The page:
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Insights into fruit defense mechanisms against the main post-harvest pathogens of apples and oranges

Rosario Torres: IRTA, XaRTA-Postharvest, Edifici Fruitcentre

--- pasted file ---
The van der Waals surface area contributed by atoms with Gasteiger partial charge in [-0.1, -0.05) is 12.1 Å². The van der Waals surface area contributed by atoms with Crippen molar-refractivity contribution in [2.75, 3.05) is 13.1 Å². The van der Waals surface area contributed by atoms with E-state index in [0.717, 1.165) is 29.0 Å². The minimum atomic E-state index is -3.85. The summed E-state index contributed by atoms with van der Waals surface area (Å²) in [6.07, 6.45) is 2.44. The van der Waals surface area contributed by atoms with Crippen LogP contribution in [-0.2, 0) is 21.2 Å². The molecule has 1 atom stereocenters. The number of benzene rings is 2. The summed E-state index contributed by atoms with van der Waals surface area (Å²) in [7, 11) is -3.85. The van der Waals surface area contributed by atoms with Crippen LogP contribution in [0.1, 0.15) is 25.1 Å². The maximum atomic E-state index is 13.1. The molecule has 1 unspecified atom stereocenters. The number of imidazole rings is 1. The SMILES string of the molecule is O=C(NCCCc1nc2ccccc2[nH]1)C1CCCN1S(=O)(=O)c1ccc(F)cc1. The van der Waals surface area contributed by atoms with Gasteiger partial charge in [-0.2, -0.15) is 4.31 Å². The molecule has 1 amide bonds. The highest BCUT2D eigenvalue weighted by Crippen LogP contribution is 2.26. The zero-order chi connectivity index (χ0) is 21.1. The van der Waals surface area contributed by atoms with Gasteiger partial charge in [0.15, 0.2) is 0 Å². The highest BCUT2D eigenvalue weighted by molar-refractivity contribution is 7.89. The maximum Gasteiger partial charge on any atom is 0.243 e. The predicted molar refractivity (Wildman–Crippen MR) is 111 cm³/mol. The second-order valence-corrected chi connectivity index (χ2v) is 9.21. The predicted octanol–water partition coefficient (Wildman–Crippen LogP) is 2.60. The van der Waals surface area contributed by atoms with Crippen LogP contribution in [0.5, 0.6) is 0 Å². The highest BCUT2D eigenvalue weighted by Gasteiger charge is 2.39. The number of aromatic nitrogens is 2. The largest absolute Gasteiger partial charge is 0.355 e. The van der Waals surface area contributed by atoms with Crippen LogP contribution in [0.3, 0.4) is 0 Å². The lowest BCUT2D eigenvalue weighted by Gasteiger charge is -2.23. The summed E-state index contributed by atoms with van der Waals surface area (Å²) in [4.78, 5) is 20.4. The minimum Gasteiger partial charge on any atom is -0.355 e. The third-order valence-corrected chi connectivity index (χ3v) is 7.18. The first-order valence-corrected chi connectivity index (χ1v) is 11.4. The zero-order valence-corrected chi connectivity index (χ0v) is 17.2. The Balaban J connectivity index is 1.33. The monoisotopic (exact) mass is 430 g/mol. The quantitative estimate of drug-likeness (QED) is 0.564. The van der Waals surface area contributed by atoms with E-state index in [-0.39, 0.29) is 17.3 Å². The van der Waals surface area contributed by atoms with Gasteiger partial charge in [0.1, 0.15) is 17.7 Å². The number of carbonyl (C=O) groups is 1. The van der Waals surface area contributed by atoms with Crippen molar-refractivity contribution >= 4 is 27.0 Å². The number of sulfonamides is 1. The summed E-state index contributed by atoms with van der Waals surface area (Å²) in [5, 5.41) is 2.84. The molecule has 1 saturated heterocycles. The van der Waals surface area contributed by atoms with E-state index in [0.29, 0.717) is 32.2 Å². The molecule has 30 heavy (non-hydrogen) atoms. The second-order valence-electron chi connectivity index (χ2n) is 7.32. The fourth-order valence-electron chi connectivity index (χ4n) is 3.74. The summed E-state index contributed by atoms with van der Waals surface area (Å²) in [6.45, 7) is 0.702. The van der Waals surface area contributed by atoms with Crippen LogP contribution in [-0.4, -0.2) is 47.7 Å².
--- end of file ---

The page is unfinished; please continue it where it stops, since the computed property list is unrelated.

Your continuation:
<div>Despite the current use of chemical fungicides, <em>Penicillium digitatum </em>and <em>Penicillium expansum</em>, the most devastating pathogens of citrus and pome fruits, respectively, are still responsible of important economic losses during postharvest handling worldwide. Current trends are focused on finding new rational and environmental friendly control alternatives. In this sense, a better understanding of the fruit-pathogen interaction may be consider as a novel perspective for the control of postharvest diseases. The main goal of these studies was to obtain a better understanding of the fruit’s defence response against both pathogens. For such purposes, both the lignification process and the role of ethylene production on compatible and non-host interactions was studied using pathological, biochemical and molecular approaches. Concerning lignification, the main results indicate that orange response to wounding is slower than the response to the pathogen attack. In apples, the resulting data from transcriptomic analysis provide further evidence that apples inoculated with <em>P. expansum</em> exhibit significant upregulation of defence-related genes and genes involved in detoxification of reactive oxygen species. The results related to ethylene biosynthesis on apples showed that <em>P. expansum</em> and <em>P. digitatum</em> could differentially alter the fruit ethylene production, probably by the manipulating the endogenous fruit ethylene biosynthesis, leading to the circumvention or suppression of effective defences and hence facilitating its colonization.</div>